Today, many also welcome female guests from the Jewish tradition: Sarah, Miriam, Devorah, Hannah, Abigail, Hulda, and Esther. While having its roots in some classic sources, this is a sign for many women of a greater inclusivity in Jewish ritual as the tradition continues to evolve. Women who were once outsiders are now invited in, and women who were once forgotten or cast aside are remembered.
Some years back when a sukkah put up by the ultra-Orthodox Chabad Lubavitch outreach organization in Venice was filled to overflowing, the rabbi asked of the women who were present to sit at a series of tables that were extended just outside the sukkah. They were not, he pointed out, bound by the same halachic obligation as the men to eat under the roof of the sukkah – a mitzvah delineated in the Torah. Some out of duty and some so as not to cause trouble, followed the request. A male friend of mine, Daron, felt the insult in the request, so he too moved to the area where the women were now seated. In the seat next to him he met the woman who would soon become his wife. Break down the traditional barriers and new possibilities emerge.
The sukkah is a sign to open one’s hearts at this season. Just as its roof opens to the sky, so too may those celebrating Sukkot be open to the stranger, the other, and the guest who they do not see everyday in their synagogues, in their JCCs, and in their homes. On the High Holidays, many synagogues may require tickets to enter the building. Most JCCs require membership or charge entry for events and programs. But all are welcome into the sukkah.
The sukkah invites the Jewish community to effect change in the way it treats all people. This may include those to whom Jewish institutions may be blind – singles, gays, lesbians, transgender people, the unengaged, the elderly, newcomers, and the marginalized (as well as a whole host of other community members with special needs). These “outsiders” may already be in synagogues, quiet and in the back, but on Sukkot, Jews are commanded to welcome them as guests. Those on the outside are invited inside and welcomed to join the community in sisterhood and fellowship.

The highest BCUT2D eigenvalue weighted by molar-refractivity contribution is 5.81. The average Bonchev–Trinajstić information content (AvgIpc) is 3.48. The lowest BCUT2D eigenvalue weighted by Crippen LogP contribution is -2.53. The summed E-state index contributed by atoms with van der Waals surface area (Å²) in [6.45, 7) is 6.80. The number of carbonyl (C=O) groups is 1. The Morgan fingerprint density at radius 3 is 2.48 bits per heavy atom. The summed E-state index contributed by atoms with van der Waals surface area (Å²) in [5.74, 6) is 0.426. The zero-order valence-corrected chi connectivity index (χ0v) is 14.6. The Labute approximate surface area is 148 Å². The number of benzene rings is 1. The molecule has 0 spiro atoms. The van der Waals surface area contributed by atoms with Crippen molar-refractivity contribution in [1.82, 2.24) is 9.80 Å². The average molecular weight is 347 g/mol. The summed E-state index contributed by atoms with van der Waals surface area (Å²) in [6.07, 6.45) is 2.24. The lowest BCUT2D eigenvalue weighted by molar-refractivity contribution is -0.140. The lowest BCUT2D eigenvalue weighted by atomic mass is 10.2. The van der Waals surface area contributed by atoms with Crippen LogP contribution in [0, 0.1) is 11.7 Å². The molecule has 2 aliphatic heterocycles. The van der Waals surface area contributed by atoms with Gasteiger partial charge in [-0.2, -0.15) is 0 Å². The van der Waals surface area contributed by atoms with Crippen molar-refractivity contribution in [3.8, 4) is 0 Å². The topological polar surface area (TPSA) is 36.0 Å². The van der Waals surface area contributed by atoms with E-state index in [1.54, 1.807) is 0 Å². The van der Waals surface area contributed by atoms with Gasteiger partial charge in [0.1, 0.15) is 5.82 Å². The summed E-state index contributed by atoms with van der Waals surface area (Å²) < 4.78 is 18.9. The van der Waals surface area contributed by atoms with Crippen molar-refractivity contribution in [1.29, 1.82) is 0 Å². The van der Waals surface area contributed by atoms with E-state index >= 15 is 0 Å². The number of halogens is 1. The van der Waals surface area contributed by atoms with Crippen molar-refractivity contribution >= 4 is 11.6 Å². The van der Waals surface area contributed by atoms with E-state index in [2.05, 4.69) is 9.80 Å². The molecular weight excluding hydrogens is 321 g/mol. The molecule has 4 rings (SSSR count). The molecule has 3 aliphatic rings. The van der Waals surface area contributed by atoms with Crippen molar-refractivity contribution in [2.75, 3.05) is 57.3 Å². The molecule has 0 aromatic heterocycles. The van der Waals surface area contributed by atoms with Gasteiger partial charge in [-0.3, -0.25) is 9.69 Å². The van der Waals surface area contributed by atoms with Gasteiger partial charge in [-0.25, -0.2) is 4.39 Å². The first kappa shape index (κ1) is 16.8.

There are other times when Jews may feel as though they welcome others into their institutions. On Passover, tradition demands that all who are hungry be invited to a Passover table. But, while observing the seder ritual, most stay in the comfort of their homes. The door may be opened to welcome the presence of Elijah, but only for a brief moment. On Sukkot, living quarters themselves become open, ready to receive guests, both invited and unexpected. The sukkah reminds Jews of their collective and individual vulnerability — no walls, no guards, and also no high holiday tickets to collect, nothing regulating the gates of entry and access. As one may see out to the stars, so too can anyone see in.